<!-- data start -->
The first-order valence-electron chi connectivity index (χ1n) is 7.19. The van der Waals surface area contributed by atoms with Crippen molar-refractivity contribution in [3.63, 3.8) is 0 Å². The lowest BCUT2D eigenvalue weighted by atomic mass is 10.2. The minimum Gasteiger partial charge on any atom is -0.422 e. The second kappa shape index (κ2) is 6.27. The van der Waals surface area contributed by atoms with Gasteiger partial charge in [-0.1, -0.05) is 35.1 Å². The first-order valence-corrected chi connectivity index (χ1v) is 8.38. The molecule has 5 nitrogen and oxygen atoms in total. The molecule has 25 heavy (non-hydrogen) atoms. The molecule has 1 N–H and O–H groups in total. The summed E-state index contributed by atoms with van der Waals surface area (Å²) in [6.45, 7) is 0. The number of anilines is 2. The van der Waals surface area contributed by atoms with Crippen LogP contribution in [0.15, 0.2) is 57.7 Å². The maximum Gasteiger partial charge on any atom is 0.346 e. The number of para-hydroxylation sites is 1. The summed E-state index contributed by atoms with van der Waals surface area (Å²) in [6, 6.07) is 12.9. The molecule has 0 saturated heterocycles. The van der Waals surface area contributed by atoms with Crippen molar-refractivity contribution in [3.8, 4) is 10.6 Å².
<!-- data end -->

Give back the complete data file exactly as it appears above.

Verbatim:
The first-order valence-electron chi connectivity index (χ1n) is 7.19. The van der Waals surface area contributed by atoms with Crippen molar-refractivity contribution in [3.63, 3.8) is 0 Å². The lowest BCUT2D eigenvalue weighted by atomic mass is 10.2. The minimum Gasteiger partial charge on any atom is -0.422 e. The second kappa shape index (κ2) is 6.27. The van der Waals surface area contributed by atoms with Gasteiger partial charge in [-0.1, -0.05) is 35.1 Å². The first-order valence-corrected chi connectivity index (χ1v) is 8.38. The molecule has 5 nitrogen and oxygen atoms in total. The molecule has 25 heavy (non-hydrogen) atoms. The molecule has 1 N–H and O–H groups in total. The summed E-state index contributed by atoms with van der Waals surface area (Å²) in [6.45, 7) is 0. The number of anilines is 2. The van der Waals surface area contributed by atoms with Crippen LogP contribution in [0.15, 0.2) is 57.7 Å². The maximum Gasteiger partial charge on any atom is 0.346 e. The number of para-hydroxylation sites is 1. The summed E-state index contributed by atoms with van der Waals surface area (Å²) in [6, 6.07) is 12.9. The molecule has 0 saturated heterocycles. The van der Waals surface area contributed by atoms with Crippen molar-refractivity contribution in [3.8, 4) is 10.6 Å².